To resolve the connections between the P2 and the surrounding P1 shell, the same parameters as used for the reconstruction of P2 alone above were used to calculate a reconstruction from the original sub-particle images (from which no P1 had been subtracted away). This reconstruction was band-pass filtered to 7.9-Å resolution. To identify potential P1–P2 interactions at the atomic level, the atomic structure of the P1 protein (PDB:4K7H)41 was fitted in the density map of the capsid as a rigid body using UCSF Chimera. The fitting was improved using real space refinement in COOT42 and iterative positional and B-factor refinement in real space using Phenix43 and COOT. The initial rigid-body fitting of P2 (PDB:1HHS) was improved by rigid-body refinement in real space using Phenix.
Accession codes: Density maps reported in this paper have been deposited in the Electron Microscopy Data Bank under accession numbers EMD-3183 (COPII vertex), EMD-3184 (rotavirus VP4 spike), EMD-3185 (in vitro assembled φ6 P124 polymerase complex), EMD-3186 (φ6 P2 polymerase without P1 shell), and EMD-3187 (φ6 P2 polymerase with P1 shell). Atomic coordinates of fitted φ6 proteins have been deposited in the Protein Data Bank under accession codes 5FJ5 (P1 shell of the polymerase complex), 5FJ6 (P2), and 5FJ7 (P2 with P1).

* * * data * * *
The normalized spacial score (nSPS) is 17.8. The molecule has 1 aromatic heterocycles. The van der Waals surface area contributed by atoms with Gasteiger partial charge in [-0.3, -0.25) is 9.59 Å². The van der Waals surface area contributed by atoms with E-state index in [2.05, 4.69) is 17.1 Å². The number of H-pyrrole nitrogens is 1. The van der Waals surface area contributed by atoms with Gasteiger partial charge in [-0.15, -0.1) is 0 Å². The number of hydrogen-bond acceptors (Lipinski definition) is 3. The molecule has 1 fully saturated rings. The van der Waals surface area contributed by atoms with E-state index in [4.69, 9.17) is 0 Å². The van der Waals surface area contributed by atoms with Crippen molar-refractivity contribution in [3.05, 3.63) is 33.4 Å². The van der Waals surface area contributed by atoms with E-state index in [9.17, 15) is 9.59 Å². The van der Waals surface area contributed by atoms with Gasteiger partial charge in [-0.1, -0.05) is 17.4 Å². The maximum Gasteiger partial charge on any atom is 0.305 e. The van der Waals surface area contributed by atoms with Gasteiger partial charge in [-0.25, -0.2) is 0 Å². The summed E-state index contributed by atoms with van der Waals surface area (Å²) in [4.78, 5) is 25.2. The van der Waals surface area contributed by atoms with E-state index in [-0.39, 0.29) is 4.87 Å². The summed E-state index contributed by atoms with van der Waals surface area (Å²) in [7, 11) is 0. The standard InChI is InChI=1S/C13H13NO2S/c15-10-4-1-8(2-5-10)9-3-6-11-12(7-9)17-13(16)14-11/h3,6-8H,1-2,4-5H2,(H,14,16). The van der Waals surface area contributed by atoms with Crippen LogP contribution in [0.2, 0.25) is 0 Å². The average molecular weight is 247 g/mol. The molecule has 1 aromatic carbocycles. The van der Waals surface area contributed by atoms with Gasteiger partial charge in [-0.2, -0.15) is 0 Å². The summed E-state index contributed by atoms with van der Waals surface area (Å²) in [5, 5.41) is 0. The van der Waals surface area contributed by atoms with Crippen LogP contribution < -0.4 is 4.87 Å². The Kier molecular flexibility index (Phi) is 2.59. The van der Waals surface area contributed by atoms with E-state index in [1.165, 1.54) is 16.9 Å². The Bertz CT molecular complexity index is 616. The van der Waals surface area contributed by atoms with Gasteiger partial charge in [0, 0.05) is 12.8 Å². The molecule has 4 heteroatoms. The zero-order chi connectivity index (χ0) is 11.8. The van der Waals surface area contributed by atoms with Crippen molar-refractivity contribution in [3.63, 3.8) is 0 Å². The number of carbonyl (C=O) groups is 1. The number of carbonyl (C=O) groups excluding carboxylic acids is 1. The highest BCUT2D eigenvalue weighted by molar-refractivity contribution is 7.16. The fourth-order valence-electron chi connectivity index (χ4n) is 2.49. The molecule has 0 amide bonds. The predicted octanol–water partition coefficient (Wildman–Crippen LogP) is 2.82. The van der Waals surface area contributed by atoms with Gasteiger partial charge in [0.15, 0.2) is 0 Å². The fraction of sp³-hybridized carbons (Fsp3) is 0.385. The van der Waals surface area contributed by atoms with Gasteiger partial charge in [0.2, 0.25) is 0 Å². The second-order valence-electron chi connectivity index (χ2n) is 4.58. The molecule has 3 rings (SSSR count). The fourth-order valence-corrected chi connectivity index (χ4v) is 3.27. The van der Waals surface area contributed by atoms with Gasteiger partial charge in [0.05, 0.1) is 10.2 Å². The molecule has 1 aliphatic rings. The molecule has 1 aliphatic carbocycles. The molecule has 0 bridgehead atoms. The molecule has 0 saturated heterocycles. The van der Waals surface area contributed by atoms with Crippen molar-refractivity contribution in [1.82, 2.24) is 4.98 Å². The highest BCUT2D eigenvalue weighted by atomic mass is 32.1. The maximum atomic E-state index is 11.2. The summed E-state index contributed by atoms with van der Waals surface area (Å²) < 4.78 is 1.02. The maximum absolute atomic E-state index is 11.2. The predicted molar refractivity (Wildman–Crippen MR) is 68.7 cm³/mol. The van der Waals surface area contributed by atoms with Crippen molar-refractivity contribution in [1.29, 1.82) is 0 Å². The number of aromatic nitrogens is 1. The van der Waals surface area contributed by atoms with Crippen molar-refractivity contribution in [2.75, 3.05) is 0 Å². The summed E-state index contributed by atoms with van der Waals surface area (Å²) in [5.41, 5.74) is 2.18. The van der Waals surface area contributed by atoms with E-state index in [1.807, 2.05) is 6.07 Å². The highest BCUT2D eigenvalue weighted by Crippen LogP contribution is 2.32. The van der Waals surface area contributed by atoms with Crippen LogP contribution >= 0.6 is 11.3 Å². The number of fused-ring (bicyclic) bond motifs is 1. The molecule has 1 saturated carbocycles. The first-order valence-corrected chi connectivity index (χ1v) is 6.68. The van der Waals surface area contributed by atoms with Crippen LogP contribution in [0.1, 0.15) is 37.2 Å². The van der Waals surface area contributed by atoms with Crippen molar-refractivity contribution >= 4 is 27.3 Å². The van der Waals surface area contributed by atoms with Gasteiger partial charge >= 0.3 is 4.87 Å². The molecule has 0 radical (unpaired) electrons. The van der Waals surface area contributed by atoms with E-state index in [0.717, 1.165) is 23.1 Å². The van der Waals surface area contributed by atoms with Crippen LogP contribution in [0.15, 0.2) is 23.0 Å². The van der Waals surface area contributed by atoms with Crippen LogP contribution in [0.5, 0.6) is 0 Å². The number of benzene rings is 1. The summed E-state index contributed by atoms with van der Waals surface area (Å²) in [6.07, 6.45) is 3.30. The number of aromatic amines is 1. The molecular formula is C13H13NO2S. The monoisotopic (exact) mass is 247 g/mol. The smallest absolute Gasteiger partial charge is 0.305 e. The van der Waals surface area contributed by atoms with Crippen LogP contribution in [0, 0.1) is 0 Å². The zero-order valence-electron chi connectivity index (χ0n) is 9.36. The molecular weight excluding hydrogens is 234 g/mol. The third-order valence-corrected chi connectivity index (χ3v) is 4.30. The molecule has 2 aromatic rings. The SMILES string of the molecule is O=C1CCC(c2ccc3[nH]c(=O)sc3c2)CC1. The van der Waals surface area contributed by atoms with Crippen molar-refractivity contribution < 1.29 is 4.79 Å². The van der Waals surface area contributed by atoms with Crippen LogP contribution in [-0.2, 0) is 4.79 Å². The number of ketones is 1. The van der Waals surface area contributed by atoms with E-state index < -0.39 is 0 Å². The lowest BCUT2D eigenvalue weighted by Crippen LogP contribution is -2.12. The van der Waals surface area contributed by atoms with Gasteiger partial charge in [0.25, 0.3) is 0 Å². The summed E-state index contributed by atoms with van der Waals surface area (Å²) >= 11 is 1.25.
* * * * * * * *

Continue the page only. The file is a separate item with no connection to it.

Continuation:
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We thank Sjors Scheres for Relion support and Alistair Siebert for electron microscopy support. The OPIC electron microscopy facility was founded by a Wellcome Trust JIF award (060208/Z/00/Z) and is supported by a WT equipment grant (093305/Z/10/Z). This work was funded by Academy of Finland (218080 and 263677 to J.T.H; 283192, 250113 and 272507 to M.M.P), Sigrid Jusélius Foundation (to M.M.P.), and by the European Research Council (ERC) under the European Union’s Horizon 2020 research and innovation programme (649053 to J.T.H.).
The authors declare no competing financial interests.
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Ilca, S., Kotecha, A., Sun, X. et al. Localized reconstruction of subunits from electron cryomicroscopy images of macromolecular complexes. Nat Commun 6, 8843 (2015). https://doi.org/10.1038/ncomms9843